Thursday, April 24, 2008

When Food is the Enemy

I have a beautiful four-year-old daughter. She is bubbly, has a big dimpled smile, and battles food.

The other day I went to the grocery store in search of something that was soy-milk-egg-wheat-nut-treenut-fish-shellfish free. I went up one aisle and down another and read ingredient after ingredient. My heart began to palpitate and my head began to ache. The food aisle seemed as if they were all closing in on me and becoming a formidable opponent in my war to maintain a good quality of life for my youngest child.

Eosinophilic Gastroenteritis. The name at one time seemed longer than her. This rare disorder - deeply associated with food allergies and tends to run in pairs with its cousins of asthma and allergies - causes the eosinophils or white blood cells to act as if food is a parasite. My baby girl first became ill with violent throwing up episodes at 12 months when I was weaning her from breast milk and introducing more diary. "Perhaps she is lactose intolerant," was one thought. "Perhaps it is the additives," was another thought. "Surely organic milk is better."

I remember calling her doctors and being told "its just a cold." She was throwing up, had a runny nose and had already battled severe eczema since shortly after birth. It is sadly funny to me now that her then primary care physician didn't make a connection that food allergies and me nursing her would've caused the severe eczema episodes. We finally did an allergy test and learned the shellfish, she was three months old. That was no problem for me, her older sister was allergic to shellfish and fish. It was also no problem to eliminate nuts, also because of her older daughter. But milk? eggs? soy? diary? Those things are in just about everything and in some way were a part of my diet when I was her primary source of nutrition. It is the grace of God that it didn't kill her.

My beautiful chocolate drop was like a scene from the Exorcist when she threw up. It was not until she was 15 months old that her intestinal malrotation was discovered. Her rush to surgery and hospital stay ended up being close to three months as her throwing up continued and changed hue from clear to yellow to green. The GI docs at her children's hospital did barium swallows and scopes to discover her disorder. She was 18 months old.

The RAST blood allergy test revealed the food allergies. The main thing at that time was soy. We managed to know that cheese and processed meats would send her running to the bathroom like a quarterback in the end zone. There were times McDonald's fries would cause an eruption like Mt. Saint Helen or when pasta would come back up like molten lava. We learned to laugh in the midst of the frustration, exhaustion, and endless laundry.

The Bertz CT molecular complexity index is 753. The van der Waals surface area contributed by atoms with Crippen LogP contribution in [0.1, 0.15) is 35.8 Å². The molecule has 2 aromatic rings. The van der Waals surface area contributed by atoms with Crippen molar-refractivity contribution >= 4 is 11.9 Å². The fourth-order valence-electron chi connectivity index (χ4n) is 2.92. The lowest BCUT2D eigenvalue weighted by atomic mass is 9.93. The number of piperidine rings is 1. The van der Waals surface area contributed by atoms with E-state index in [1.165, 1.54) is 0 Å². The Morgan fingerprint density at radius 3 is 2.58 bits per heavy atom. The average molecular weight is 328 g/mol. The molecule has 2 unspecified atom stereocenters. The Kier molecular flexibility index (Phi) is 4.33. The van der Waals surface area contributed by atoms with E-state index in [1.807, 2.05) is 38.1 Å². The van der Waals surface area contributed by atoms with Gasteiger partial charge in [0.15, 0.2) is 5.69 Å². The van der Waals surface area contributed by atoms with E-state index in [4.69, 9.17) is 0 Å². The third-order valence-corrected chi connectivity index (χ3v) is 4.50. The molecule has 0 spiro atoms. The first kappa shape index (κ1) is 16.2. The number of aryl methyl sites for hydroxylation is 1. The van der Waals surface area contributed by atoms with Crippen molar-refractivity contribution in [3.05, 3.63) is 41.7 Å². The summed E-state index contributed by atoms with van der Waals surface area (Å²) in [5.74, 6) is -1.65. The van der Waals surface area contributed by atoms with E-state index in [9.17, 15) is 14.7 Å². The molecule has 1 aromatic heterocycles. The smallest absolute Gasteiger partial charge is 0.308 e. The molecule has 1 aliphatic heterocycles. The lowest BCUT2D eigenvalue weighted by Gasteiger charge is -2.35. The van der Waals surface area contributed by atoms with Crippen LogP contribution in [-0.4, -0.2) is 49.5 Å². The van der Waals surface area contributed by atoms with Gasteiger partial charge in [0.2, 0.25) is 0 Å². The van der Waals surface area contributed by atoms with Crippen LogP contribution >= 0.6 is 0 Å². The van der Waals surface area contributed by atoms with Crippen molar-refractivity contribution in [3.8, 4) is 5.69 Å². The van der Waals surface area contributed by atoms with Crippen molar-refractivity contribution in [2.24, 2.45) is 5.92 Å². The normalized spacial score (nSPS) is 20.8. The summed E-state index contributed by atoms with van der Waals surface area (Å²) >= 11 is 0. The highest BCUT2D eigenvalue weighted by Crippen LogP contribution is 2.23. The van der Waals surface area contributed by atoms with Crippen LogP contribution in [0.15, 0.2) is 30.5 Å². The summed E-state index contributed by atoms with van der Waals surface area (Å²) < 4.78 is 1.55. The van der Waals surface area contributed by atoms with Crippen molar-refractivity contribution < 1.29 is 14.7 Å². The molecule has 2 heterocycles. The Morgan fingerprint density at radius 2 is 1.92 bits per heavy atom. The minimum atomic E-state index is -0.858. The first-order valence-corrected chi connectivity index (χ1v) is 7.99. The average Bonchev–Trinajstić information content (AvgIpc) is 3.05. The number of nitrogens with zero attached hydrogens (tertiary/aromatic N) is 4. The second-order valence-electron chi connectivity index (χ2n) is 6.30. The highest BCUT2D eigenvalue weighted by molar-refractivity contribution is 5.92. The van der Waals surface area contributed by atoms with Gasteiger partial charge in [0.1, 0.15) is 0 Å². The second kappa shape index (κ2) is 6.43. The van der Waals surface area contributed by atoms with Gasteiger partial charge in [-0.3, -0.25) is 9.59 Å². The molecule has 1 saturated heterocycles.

It has been over two years now and she is on fairly good control medicines. There is no cure, some of the kids with EGID end up with feeding tubes and formula. Medicine only masks the symptoms and doesn't cure the disorder. We are trying to keep her from becoming malnourished as her list of food allergies is longer than the grocery list. She has finally accepted rice milk on her wheat-soy free cereal. She loves fresh vegetables and fruits. Bread is giving her fits and her love of croissants is hard for her to disavow.

Tomorrow she has another scope. Her reactions to foods lately are becoming more frequent. She has taken to eating rice, grapes, carrots, Cheerios. She is tough though and still runs, smiles, and plays. Yet, I can look in her eyes and see her weariness. She is up in the middle of the night gaging and spends parts of the day running to the bathroom. Her hair is starting to fall out, a side affect of the steroids and "having a major illness" according to her specialist. She shouts "I'm ok!" In my heart, I want to believe it, I want her to believe it. My baby girl and I will continue our quest for a good quality of life. We don't want to have food control her, yet, in ways it does because it can be life threatening.

My trip to the grocery store the other day ended with me picking up some jasmine rice, her favorite, and a basketful of grapes, pineapples, watermelon, and cucumbers. I did a last sigh at the cereal aisle, bid my farewells to the cookie aisle, skipped the bakery section, and waved good-bye to the ice cream. That day, we won the battle.

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